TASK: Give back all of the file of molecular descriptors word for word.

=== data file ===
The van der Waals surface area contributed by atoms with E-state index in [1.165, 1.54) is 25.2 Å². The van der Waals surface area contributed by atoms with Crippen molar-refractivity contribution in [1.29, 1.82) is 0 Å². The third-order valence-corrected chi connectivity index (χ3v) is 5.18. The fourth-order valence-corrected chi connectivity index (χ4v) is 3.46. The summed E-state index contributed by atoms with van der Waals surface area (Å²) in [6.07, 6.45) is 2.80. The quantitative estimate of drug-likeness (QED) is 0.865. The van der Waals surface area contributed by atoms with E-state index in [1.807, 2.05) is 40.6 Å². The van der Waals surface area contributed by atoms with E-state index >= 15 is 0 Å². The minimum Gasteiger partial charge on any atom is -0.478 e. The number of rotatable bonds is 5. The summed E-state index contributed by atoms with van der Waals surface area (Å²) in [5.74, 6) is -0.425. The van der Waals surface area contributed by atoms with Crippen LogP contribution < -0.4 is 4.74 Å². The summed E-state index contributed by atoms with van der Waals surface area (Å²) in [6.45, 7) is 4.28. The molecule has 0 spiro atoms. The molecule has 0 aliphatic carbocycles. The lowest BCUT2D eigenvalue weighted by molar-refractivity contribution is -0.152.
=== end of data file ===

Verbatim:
The van der Waals surface area contributed by atoms with E-state index in [1.165, 1.54) is 25.2 Å². The van der Waals surface area contributed by atoms with Crippen molar-refractivity contribution in [1.29, 1.82) is 0 Å². The third-order valence-corrected chi connectivity index (χ3v) is 5.18. The fourth-order valence-corrected chi connectivity index (χ4v) is 3.46. The summed E-state index contributed by atoms with van der Waals surface area (Å²) in [6.07, 6.45) is 2.80. The quantitative estimate of drug-likeness (QED) is 0.865. The van der Waals surface area contributed by atoms with E-state index in [1.807, 2.05) is 40.6 Å². The van der Waals surface area contributed by atoms with E-state index >= 15 is 0 Å². The minimum Gasteiger partial charge on any atom is -0.478 e. The number of rotatable bonds is 5. The summed E-state index contributed by atoms with van der Waals surface area (Å²) in [5.74, 6) is -0.425. The van der Waals surface area contributed by atoms with Crippen LogP contribution < -0.4 is 4.74 Å². The summed E-state index contributed by atoms with van der Waals surface area (Å²) in [6.45, 7) is 4.28. The molecule has 0 spiro atoms. The molecule has 0 aliphatic carbocycles. The lowest BCUT2D eigenvalue weighted by molar-refractivity contribution is -0.152.